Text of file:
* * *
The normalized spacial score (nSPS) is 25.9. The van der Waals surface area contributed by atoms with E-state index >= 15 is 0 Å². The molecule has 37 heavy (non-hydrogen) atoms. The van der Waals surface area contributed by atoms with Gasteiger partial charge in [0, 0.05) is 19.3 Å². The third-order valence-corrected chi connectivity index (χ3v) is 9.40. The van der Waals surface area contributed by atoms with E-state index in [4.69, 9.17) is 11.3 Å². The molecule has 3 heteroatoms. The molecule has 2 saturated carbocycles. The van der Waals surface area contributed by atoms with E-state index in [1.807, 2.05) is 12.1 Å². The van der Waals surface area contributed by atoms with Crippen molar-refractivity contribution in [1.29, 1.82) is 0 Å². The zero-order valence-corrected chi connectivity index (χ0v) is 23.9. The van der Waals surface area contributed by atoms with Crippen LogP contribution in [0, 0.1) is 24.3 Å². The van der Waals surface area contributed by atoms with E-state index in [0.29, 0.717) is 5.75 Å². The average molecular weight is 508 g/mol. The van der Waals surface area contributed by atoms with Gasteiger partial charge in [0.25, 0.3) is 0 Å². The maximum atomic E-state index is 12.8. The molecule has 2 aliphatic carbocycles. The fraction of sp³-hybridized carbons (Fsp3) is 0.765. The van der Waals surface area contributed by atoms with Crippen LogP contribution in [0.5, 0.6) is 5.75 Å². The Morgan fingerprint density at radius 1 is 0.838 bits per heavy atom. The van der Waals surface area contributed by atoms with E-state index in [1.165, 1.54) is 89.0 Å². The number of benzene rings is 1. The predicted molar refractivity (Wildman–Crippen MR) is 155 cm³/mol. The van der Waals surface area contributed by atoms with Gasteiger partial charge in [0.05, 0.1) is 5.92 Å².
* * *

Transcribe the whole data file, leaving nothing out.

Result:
The normalized spacial score (nSPS) is 25.9. The van der Waals surface area contributed by atoms with E-state index >= 15 is 0 Å². The molecule has 37 heavy (non-hydrogen) atoms. The van der Waals surface area contributed by atoms with Gasteiger partial charge in [0, 0.05) is 19.3 Å². The third-order valence-corrected chi connectivity index (χ3v) is 9.40. The van der Waals surface area contributed by atoms with E-state index in [4.69, 9.17) is 11.3 Å². The molecule has 3 heteroatoms. The molecule has 2 saturated carbocycles. The van der Waals surface area contributed by atoms with E-state index in [1.807, 2.05) is 12.1 Å². The van der Waals surface area contributed by atoms with Crippen molar-refractivity contribution in [1.29, 1.82) is 0 Å². The zero-order valence-corrected chi connectivity index (χ0v) is 23.9. The van der Waals surface area contributed by atoms with Crippen LogP contribution in [0, 0.1) is 24.3 Å². The van der Waals surface area contributed by atoms with E-state index in [0.29, 0.717) is 5.75 Å². The average molecular weight is 508 g/mol. The van der Waals surface area contributed by atoms with Gasteiger partial charge in [0.25, 0.3) is 0 Å². The maximum atomic E-state index is 12.8. The molecule has 2 aliphatic carbocycles. The fraction of sp³-hybridized carbons (Fsp3) is 0.765. The van der Waals surface area contributed by atoms with Crippen LogP contribution in [0.5, 0.6) is 5.75 Å². The Morgan fingerprint density at radius 1 is 0.838 bits per heavy atom. The van der Waals surface area contributed by atoms with E-state index in [1.165, 1.54) is 89.0 Å². The number of benzene rings is 1. The predicted molar refractivity (Wildman–Crippen MR) is 155 cm³/mol. The van der Waals surface area contributed by atoms with Gasteiger partial charge in [0.05, 0.1) is 5.92 Å².